New year, new way to fold clothing

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We all have a favorite method for storing clothes in drawers. Some of us fold precisely, some of us roll and some of us are just fine with a random tangle as long as all the things with arms are in one drawer and the things with legs are in another drawer. When we’re on the job with a client, we fold clothes or linens their way. Myself, I alternate between roll and fold. But the new year always makes me itchy to try new things, so I decided to look into the whole Konmari folding thing.

What is Konmari? It’s the name of the organizing methods of international superstar organizing phenomenon, Marie Kondo, the author of The Life-Changing Magic of Tidying Up (2011). For her true believers, it’s not a book, it’s the gospel of an organizing religion—ritual decluttering that enhances the quality of their lives. In the interest of learning something new that might help our move management team do our job better, I have tried to read the book. Multiple times. True confession, I have not succeeded. It’s a little strident for me.

At our NASMM conference a couple years ago, one of the presenters demonstrated the Konmari folding technique and while I was not an immediate convert, it stuck in my brain. Particularly the visual image of a t-shirt folded and placed vertically in the center of the table. It was still there, as she placed it, at the end of the hour. It wasn’t hard to find videos and diagrams to refresh my memory on Konmari folding. The internet is full of them.

In a shirt folding video, Marie Kondo lays the shirt flat, caresses it and thanks it for its service before folding it gently into a rectangle. With a cynical sigh, I emptied my shirt drawer and laid the first tee-shirt flat on the bed. As I smoothed it flat and folded it into the neat rectangle and folded it a couple more times until it became a tidy vertical-standing, gravity-defying parcel, I realized that shirt that made me happy every time I wore it because I loved the color and the cut. In spite of myself, eye rolls aside, I had thanked that teal blue raglan sleeve tee. I knew it had earned a spot in my life and my drawer.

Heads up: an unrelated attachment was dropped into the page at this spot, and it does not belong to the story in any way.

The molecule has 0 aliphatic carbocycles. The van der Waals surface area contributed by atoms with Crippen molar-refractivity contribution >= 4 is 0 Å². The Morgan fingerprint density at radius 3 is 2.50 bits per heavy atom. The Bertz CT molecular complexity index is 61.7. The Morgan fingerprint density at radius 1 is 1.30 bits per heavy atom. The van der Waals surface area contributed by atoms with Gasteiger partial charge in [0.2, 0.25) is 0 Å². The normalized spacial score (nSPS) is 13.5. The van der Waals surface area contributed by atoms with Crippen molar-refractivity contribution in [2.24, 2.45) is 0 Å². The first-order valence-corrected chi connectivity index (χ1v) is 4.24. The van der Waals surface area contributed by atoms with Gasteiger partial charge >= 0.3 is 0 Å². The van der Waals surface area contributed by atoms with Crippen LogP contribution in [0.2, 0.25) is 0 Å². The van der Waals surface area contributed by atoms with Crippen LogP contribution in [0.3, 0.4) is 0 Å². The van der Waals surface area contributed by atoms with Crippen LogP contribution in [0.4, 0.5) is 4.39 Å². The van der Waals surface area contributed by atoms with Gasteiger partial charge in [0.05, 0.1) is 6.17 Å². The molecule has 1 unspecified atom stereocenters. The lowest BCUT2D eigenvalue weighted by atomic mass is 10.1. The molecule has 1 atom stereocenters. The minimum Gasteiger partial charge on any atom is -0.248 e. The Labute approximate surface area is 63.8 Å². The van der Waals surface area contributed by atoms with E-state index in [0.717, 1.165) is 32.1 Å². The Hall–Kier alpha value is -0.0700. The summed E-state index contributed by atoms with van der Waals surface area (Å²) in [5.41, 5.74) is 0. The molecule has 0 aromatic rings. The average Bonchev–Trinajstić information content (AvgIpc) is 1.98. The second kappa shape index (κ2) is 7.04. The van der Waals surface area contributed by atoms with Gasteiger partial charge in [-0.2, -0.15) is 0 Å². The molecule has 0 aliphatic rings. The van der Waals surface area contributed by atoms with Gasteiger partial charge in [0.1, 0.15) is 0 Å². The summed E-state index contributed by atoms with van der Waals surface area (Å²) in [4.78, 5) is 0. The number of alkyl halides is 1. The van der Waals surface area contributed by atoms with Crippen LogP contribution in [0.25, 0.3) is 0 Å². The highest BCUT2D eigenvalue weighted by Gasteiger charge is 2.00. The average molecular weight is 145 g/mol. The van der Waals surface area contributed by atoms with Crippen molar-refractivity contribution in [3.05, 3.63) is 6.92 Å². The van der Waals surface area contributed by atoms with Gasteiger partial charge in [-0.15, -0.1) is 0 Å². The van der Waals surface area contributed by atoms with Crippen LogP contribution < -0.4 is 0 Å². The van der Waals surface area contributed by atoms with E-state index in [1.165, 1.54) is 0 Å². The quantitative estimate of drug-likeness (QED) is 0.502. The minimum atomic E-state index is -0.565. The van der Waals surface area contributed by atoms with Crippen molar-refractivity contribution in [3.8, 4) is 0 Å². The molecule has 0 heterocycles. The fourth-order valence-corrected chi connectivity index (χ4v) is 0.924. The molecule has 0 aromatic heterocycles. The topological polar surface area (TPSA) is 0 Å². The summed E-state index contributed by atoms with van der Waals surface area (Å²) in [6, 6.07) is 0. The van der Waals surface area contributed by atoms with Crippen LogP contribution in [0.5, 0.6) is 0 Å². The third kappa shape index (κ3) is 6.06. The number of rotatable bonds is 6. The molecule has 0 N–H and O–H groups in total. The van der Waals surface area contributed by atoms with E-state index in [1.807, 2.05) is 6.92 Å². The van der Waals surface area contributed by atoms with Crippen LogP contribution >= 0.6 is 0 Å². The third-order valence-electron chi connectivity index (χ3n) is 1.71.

I worked my way through the short sleeves, long sleeves, sweaters, sweatshirts, things with legs, things to wear on feet, unmentionables and cozy things to burrow under blankets in. That process of carefully flattening, folding into neat rectangles and lining up in the drawers was peculiarly enjoyable and ultimately liberating. For all the clothes I loved, there were a fair number that I tolerated; garments I kept because I spent money on them and not because they made me happy when I wore them. By fair number, I mean 6 large bags full of clothing that I sent on to either textile recycle because it was ratty and tatty or donation because it was in nearly new condition.

Dropping those 6 bags at their destinations felt marvelous. Fitting all my summer and winter clothing into my drawers and closet so nothing offseason was stored in the attic felt even better. My hope is that this exercise will keep me from purchasing things that are just meh; things I don’t really need and things that won’t add value to my wardrobe.

There are many videos out there, some featuring Marie Kondo and other featuring devotees demonstrating her methods. This book trailer for her second book, Spark Joy (2016) made the folding process super clear for me. And the video of her folding awkward clothing at New York’s 92stY is funny and charming.

While it’s not for everyone, you might be just as surprised as I was to find out that a simple change in how I folded my clothing could make me happy every time I open a drawer and find clothes I am fond of standing at attention, ready to lend me another day of service.

 

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